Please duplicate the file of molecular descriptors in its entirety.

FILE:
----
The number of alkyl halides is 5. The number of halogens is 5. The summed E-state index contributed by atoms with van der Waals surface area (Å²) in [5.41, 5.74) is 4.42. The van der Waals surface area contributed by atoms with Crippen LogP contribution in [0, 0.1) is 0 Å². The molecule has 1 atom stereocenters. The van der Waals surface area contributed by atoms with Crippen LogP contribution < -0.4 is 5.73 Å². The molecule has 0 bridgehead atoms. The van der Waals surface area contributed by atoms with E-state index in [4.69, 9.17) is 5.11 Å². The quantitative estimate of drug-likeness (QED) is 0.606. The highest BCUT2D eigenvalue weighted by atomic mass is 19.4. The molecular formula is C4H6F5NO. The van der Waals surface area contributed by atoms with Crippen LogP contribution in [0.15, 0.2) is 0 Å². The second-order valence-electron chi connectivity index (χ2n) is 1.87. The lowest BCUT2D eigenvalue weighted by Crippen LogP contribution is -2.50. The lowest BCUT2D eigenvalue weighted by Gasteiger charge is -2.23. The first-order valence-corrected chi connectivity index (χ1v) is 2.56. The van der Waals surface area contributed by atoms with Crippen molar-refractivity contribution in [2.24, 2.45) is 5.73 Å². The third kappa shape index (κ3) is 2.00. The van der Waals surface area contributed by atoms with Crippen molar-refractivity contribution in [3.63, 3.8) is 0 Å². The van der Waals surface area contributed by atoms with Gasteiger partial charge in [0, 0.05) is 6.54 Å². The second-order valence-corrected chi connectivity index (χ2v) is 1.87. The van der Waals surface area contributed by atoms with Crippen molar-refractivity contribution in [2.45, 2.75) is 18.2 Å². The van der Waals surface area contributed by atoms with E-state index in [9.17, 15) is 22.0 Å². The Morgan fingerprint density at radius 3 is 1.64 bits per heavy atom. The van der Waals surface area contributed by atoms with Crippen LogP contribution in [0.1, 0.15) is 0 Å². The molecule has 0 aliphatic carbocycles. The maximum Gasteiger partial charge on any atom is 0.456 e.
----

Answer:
The number of alkyl halides is 5. The number of halogens is 5. The summed E-state index contributed by atoms with van der Waals surface area (Å²) in [5.41, 5.74) is 4.42. The van der Waals surface area contributed by atoms with Crippen LogP contribution in [0, 0.1) is 0 Å². The molecule has 1 atom stereocenters. The van der Waals surface area contributed by atoms with Crippen LogP contribution < -0.4 is 5.73 Å². The molecule has 0 bridgehead atoms. The van der Waals surface area contributed by atoms with E-state index in [4.69, 9.17) is 5.11 Å². The quantitative estimate of drug-likeness (QED) is 0.606. The highest BCUT2D eigenvalue weighted by atomic mass is 19.4. The molecular formula is C4H6F5NO. The van der Waals surface area contributed by atoms with Crippen LogP contribution in [0.15, 0.2) is 0 Å². The second-order valence-electron chi connectivity index (χ2n) is 1.87. The lowest BCUT2D eigenvalue weighted by Crippen LogP contribution is -2.50. The lowest BCUT2D eigenvalue weighted by Gasteiger charge is -2.23. The first-order valence-corrected chi connectivity index (χ1v) is 2.56. The van der Waals surface area contributed by atoms with Crippen molar-refractivity contribution in [2.24, 2.45) is 5.73 Å². The third kappa shape index (κ3) is 2.00. The van der Waals surface area contributed by atoms with Crippen molar-refractivity contribution in [3.63, 3.8) is 0 Å². The van der Waals surface area contributed by atoms with Gasteiger partial charge in [0, 0.05) is 6.54 Å². The second-order valence-corrected chi connectivity index (χ2v) is 1.87. The van der Waals surface area contributed by atoms with Crippen molar-refractivity contribution in [2.45, 2.75) is 18.2 Å². The van der Waals surface area contributed by atoms with E-state index in [9.17, 15) is 22.0 Å². The Morgan fingerprint density at radius 3 is 1.64 bits per heavy atom. The van der Waals surface area contributed by atoms with Crippen LogP contribution in [0.1, 0.15) is 0 Å². The molecule has 0 aliphatic carbocycles. The maximum Gasteiger partial charge on any atom is 0.456 e.